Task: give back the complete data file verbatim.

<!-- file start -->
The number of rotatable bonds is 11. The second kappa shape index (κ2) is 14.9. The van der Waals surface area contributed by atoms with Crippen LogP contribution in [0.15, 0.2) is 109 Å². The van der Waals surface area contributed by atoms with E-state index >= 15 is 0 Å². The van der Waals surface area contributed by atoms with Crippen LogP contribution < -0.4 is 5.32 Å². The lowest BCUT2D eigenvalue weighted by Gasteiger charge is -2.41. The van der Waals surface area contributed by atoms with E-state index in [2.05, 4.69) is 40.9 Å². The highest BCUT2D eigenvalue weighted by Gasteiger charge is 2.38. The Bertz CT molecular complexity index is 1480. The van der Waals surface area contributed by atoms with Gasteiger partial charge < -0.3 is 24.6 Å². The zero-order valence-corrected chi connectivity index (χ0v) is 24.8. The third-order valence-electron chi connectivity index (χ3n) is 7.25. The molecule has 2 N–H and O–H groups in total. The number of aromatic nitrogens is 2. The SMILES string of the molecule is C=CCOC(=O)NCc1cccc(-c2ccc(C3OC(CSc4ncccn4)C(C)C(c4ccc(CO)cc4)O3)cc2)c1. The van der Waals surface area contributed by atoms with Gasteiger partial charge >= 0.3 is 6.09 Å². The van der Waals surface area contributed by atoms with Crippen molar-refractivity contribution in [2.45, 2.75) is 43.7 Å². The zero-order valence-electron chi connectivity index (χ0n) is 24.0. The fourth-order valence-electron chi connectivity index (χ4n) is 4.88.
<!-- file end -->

The number of rotatable bonds is 11. The second kappa shape index (κ2) is 14.9. The van der Waals surface area contributed by atoms with Crippen LogP contribution in [0.15, 0.2) is 109 Å². The van der Waals surface area contributed by atoms with E-state index >= 15 is 0 Å². The van der Waals surface area contributed by atoms with Crippen LogP contribution < -0.4 is 5.32 Å². The lowest BCUT2D eigenvalue weighted by Gasteiger charge is -2.41. The van der Waals surface area contributed by atoms with E-state index in [2.05, 4.69) is 40.9 Å². The highest BCUT2D eigenvalue weighted by Gasteiger charge is 2.38. The Bertz CT molecular complexity index is 1480. The van der Waals surface area contributed by atoms with Gasteiger partial charge < -0.3 is 24.6 Å². The zero-order valence-corrected chi connectivity index (χ0v) is 24.8. The third-order valence-electron chi connectivity index (χ3n) is 7.25. The molecule has 2 N–H and O–H groups in total. The number of aromatic nitrogens is 2. The SMILES string of the molecule is C=CCOC(=O)NCc1cccc(-c2ccc(C3OC(CSc4ncccn4)C(C)C(c4ccc(CO)cc4)O3)cc2)c1. The van der Waals surface area contributed by atoms with Gasteiger partial charge >= 0.3 is 6.09 Å². The van der Waals surface area contributed by atoms with Crippen molar-refractivity contribution in [2.45, 2.75) is 43.7 Å². The zero-order valence-electron chi connectivity index (χ0n) is 24.0. The fourth-order valence-electron chi connectivity index (χ4n) is 4.88.